"Why's that?" I asked her innocently.
"You've suffered too much, and we just don't want to know.... After the Holocaust, Israel is obviously the place for you!”
My father was lucky enough to receive the entry papers of three countries where I might have been born America, Palestine, and Britain. The former two were not in his name; the last was. Although he had always dreamed of living in Palestine, and also had spent his youth camping and learning Hebrew, he took British citizenship so as to save other lives.... And so I was born in England, raised in Scotland....
Saying good-bye to the plum tree in Cheviot Gardens in Golders Green London and hello to the heather and golden gorse as we chuffed by on the Royal Scot en route for the North.
My first sight of Scotland was at age three. To be that exotic creature a religious Jew in Scotland was lonely indeed .Most of our close family had died in the camps. In the mainly non-Jewish primary school I attended, I bore the brunt of antisemitic attack in physical form for standing out as other Jewish children did not. The combination of my being a rabbi's daughter, "teacher's pet," and a self-confessed relative of their Lord, Jesus Christ, proved too difficult to take! In the summer they hounded their victim with dogs, in winter they used covered stones with snow, and pelted me with these, frequently drawing blood.
An encounter between my assailants (the children of working-class parents) and me might go like this: on my way home from school I would be surrounded by a gang. One sunk his nails deep in my hand till it bled while his friends cried: "You dirty Jew. You killed Jesus Christ!"
"What are you talking about? I am related to Jesus Christ. And it is you who are hurting me."
At first they did not believe me. "You related to Jesus. But you don't even believe in Him. You're Jewish."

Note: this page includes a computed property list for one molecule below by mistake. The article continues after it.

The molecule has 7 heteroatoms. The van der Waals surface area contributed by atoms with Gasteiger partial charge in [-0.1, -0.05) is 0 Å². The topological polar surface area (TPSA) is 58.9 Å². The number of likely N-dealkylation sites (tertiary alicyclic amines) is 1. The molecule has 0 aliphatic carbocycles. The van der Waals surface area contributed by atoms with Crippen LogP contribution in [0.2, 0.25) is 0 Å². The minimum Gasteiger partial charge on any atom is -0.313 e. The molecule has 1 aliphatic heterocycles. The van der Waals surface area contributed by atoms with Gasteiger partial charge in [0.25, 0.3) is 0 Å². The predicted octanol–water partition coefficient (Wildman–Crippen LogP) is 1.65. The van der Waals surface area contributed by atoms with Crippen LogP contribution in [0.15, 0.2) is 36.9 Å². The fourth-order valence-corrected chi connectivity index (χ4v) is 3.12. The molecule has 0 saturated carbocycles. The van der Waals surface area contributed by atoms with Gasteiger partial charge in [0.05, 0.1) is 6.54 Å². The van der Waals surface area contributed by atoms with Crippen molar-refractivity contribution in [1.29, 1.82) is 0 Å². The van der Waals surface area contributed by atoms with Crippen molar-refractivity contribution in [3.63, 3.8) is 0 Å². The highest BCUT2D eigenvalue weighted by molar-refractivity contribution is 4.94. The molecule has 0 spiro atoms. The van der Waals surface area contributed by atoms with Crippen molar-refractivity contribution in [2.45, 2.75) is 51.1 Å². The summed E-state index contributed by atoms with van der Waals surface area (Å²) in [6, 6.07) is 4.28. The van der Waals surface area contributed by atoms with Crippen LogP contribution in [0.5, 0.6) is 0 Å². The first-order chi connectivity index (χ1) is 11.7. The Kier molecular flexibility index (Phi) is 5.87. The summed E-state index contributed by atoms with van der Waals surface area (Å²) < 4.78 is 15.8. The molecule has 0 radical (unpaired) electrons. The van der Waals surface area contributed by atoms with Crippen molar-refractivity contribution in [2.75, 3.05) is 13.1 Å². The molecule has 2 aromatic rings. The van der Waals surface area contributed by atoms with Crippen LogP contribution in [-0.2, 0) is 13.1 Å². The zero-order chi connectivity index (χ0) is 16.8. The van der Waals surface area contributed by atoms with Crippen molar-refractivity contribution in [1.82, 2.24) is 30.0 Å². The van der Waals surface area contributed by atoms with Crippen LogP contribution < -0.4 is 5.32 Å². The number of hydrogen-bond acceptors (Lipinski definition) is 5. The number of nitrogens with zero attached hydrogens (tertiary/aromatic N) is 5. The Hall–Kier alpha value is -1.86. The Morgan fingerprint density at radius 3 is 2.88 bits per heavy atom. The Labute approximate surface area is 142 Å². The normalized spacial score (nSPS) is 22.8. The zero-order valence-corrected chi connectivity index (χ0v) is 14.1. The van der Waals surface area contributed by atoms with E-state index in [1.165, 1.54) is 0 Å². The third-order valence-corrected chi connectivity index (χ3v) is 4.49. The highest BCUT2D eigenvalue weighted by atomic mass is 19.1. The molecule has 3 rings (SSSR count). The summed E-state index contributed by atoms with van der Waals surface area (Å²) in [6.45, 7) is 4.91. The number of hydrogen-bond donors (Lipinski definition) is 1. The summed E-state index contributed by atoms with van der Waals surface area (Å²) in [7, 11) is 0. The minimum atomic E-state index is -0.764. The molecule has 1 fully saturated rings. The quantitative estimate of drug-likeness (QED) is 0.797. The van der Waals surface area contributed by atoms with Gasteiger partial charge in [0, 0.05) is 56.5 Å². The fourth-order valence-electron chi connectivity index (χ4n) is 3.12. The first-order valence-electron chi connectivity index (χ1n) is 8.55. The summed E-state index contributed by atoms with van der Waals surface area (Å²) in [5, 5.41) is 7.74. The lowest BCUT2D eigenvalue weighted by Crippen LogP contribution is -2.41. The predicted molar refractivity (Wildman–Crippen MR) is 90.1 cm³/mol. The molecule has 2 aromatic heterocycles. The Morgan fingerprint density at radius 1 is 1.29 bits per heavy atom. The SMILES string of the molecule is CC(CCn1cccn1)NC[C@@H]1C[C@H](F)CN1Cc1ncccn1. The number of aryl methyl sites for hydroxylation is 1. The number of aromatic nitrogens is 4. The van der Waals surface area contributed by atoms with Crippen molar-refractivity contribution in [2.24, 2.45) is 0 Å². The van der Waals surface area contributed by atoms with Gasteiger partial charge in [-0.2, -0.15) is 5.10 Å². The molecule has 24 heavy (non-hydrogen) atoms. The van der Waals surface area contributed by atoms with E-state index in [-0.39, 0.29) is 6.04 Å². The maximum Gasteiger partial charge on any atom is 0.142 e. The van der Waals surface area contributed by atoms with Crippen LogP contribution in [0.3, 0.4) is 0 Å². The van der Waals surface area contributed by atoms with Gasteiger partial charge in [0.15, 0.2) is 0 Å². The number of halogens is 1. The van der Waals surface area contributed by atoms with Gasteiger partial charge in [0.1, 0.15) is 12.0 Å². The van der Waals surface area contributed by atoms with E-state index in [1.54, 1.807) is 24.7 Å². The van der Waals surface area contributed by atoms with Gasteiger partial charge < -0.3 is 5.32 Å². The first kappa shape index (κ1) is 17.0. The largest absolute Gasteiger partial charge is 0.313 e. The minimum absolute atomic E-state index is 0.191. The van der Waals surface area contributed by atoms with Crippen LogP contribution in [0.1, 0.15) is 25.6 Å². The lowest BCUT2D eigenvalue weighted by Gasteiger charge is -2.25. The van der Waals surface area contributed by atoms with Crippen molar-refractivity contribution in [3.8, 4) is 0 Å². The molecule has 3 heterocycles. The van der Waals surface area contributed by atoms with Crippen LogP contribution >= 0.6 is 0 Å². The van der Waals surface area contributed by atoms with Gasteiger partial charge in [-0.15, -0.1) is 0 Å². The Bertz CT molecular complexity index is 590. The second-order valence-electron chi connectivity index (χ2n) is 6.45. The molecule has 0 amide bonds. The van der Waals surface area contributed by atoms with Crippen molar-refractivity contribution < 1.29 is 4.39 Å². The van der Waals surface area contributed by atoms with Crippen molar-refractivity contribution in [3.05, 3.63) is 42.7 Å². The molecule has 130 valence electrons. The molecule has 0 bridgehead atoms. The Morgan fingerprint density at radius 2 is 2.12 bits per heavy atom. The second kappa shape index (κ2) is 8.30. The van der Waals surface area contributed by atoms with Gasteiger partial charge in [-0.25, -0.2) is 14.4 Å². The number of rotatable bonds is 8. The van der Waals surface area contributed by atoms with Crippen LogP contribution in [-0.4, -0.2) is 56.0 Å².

"So was he."
Finally they decided to test me. "Well, if you are related to Jesus, that means you can perform miracles. Let's see you turn these sandpies here into angels. Listen, everybody, she says she can turn sandpies into angels...." I never heard the end of it!
Once my classics teacher kept the class standing until they could answer a sufficient number of difficult verb declensions correctly; those who succeeded in being allowed to sit (I was among the first) were supposed to help the teacher come out with difficult questions. Finally only one boy was left standing; he seemed unable to get out of the habit of making mistakes. My turn came to grill this unfortunate soul. I stood and announced: "Amo!"
"What was that?" cried my teacher. "What are you saying there?"
I looked direct into the the victim's eyes who was failing lamentably again and again and repeated my declaration: "Amo!"
"What's that supposed to be?" asked my teacher. "Are you making a declaration or something? As "top of the class" you're supposed to help me come out with something hard. Hurry up!"
"That's the question," I replied. "I just want the translation of this: "Amo."
'"I love,"' said the worn-out victim, '"Present tense, first-person singular of the verb 'to love.'" And sat down.
The teacher was quiet and then said: "You know, I have never much cared for you people. You’re much too sharp for your own good. But after this I can forgive a lot... "
Excerpted from The Visitor, X.J.Kennedy Award runner-up, Rosebud magazine, August 2007